[4] ‘Local Egyptian heroine aims to end “huge” suffering caused by FGM’ (UNFPA, 18 July 2016) <http://www.unfpa.org/news/local-egyptian-heroine-aims-end-%E2%80%9Chuge%E2%80%9D-suffering-caused-fgm> accessed 11 November 2016; Patrick Kingsley, ‘In Egypt, social pressure means FGM is still the norm’ The Guardian (London, 6 February 2015) < https://www.theguardian.com/world/2015/feb/06/female-genital-mutilation-egypt> accessed 11 November 2016

[5] Joseph Mayton, 'EGYPT: Egypt Girl Dies In Circumcision Attempt, Doctor To Face Trial’ (FGM Network, 08 September 2010) <http://www.fgmnetwork.org/gonews.php?subaction=showfull&id=1283980071&archive=&start_from=&ucat=1&> accessed 11 November 2016

[6] Betwa Sharma, ‘For Young Women, a Horrifying Consequence of Mubarak’s Overthrow’ (New Republic, 29 October 2011)<https://newrepublic.com/article/96555/egypt-genital-mutilation-fgm-muslim-brotherhood> accessed 11 November 2011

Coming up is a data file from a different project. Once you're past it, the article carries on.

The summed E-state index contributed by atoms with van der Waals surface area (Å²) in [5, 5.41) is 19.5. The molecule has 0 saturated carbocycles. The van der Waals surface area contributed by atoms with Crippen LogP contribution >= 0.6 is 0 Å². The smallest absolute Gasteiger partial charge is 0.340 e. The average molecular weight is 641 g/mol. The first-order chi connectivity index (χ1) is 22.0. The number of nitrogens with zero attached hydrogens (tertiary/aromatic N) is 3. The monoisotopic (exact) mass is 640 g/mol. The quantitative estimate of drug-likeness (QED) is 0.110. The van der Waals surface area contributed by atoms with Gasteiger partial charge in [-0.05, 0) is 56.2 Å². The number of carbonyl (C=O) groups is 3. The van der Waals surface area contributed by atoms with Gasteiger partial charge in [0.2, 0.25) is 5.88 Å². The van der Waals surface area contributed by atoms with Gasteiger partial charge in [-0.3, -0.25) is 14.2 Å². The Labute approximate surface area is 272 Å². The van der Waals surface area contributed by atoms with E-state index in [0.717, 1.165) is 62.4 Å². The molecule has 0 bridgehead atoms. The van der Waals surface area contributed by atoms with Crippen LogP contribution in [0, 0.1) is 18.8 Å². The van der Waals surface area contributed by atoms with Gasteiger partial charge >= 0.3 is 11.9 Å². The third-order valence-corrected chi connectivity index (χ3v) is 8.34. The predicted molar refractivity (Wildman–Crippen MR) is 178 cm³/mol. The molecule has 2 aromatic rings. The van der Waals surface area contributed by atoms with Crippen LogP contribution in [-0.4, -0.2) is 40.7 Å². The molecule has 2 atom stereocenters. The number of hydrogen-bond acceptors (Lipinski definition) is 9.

[7] ibid

[8] ibid

[9] Kingsley (n 4)

[10] ‘Egypt: Statistical profile on female genital mutilation/cutting’ (Unicef) <http://data.unicef.org/wp-content/uploads/country_profiles/Egypt/FGMC_EGY.pdf> accessed 9 November 2016

[11] Sharma (n 6); Kingsley (n 4)

[12]Yasmin Helal, ‘Are fears of legalization of female genital mutilation in Egypt real?’ (Al Arabiya News, 12 July 2012) <http://www.alarabiya.net/articles/2012/07/12/225982.html> accessed 11 November 2016

[13] Daily News Egypt (n 3)

[14] Unicef (n 10); ‘Female genital mutilation: issues and impact’ (Unicef) <http://www.unicef.org/egypt/protection_148.html> accessed 11 November 2016

[15]Mary Carson and Claire Daly, ‘The sickening trend of medicalised FGM’ The Guardian (London, 16 June 2016) <https://www.theguardian.com/society/2016/jun/16/the-sickening-trend-of-medicalised-fgm> accessed 11 November 2016

[16] Kingsley (n 4)

[17] ibid

[18] ibid

[19] Bureau of Democracy, Human Rights and Labor, EGYPT 2015 HUMAN RIGHTS REPORT (Washington: U.S. Department of State 2015)<http://www.state.gov/documents/organization/253133.pdf> accessed 9 November 2016